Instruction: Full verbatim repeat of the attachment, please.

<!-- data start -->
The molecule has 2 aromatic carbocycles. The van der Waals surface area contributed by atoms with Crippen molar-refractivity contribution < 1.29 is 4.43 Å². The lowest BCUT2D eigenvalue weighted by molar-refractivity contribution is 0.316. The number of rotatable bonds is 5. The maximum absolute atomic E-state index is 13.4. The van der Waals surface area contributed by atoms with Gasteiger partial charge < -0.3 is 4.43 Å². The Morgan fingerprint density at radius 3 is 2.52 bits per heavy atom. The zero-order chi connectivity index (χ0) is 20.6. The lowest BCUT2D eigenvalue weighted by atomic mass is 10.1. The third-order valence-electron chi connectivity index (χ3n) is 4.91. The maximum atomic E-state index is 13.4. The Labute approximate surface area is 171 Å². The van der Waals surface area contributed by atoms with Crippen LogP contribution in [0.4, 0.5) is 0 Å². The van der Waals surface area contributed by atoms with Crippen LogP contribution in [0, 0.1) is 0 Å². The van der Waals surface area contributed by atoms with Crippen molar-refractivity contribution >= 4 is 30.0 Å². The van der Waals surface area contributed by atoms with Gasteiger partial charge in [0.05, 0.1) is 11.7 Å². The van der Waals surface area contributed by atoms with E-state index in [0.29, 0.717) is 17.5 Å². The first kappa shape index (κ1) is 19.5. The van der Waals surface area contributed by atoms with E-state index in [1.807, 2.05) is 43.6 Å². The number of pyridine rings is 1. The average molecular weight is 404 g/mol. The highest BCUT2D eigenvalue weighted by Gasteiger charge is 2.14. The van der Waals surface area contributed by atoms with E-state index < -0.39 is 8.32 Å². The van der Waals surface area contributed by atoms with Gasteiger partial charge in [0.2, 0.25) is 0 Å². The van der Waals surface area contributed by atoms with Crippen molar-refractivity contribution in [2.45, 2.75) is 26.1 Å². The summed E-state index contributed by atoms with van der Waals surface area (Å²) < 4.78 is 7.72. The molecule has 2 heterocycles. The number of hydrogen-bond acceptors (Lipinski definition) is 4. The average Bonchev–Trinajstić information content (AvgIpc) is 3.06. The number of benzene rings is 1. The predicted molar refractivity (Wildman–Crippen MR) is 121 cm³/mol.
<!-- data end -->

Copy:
The molecule has 2 aromatic carbocycles. The van der Waals surface area contributed by atoms with Crippen molar-refractivity contribution < 1.29 is 4.43 Å². The lowest BCUT2D eigenvalue weighted by molar-refractivity contribution is 0.316. The number of rotatable bonds is 5. The maximum absolute atomic E-state index is 13.4. The van der Waals surface area contributed by atoms with Gasteiger partial charge < -0.3 is 4.43 Å². The Morgan fingerprint density at radius 3 is 2.52 bits per heavy atom. The zero-order chi connectivity index (χ0) is 20.6. The lowest BCUT2D eigenvalue weighted by atomic mass is 10.1. The third-order valence-electron chi connectivity index (χ3n) is 4.91. The maximum atomic E-state index is 13.4. The Labute approximate surface area is 171 Å². The van der Waals surface area contributed by atoms with Crippen LogP contribution in [0.4, 0.5) is 0 Å². The van der Waals surface area contributed by atoms with Crippen LogP contribution in [0, 0.1) is 0 Å². The van der Waals surface area contributed by atoms with Crippen molar-refractivity contribution >= 4 is 30.0 Å². The van der Waals surface area contributed by atoms with Gasteiger partial charge in [0.05, 0.1) is 11.7 Å². The van der Waals surface area contributed by atoms with E-state index in [0.29, 0.717) is 17.5 Å². The first kappa shape index (κ1) is 19.5. The van der Waals surface area contributed by atoms with E-state index in [1.807, 2.05) is 43.6 Å². The number of pyridine rings is 1. The average molecular weight is 404 g/mol. The highest BCUT2D eigenvalue weighted by Gasteiger charge is 2.14. The van der Waals surface area contributed by atoms with E-state index < -0.39 is 8.32 Å². The van der Waals surface area contributed by atoms with Gasteiger partial charge in [0.2, 0.25) is 0 Å². The van der Waals surface area contributed by atoms with Crippen molar-refractivity contribution in [2.45, 2.75) is 26.1 Å². The summed E-state index contributed by atoms with van der Waals surface area (Å²) < 4.78 is 7.72. The molecule has 2 heterocycles. The number of hydrogen-bond acceptors (Lipinski definition) is 4. The average Bonchev–Trinajstić information content (AvgIpc) is 3.06. The number of benzene rings is 1. The predicted molar refractivity (Wildman–Crippen MR) is 121 cm³/mol.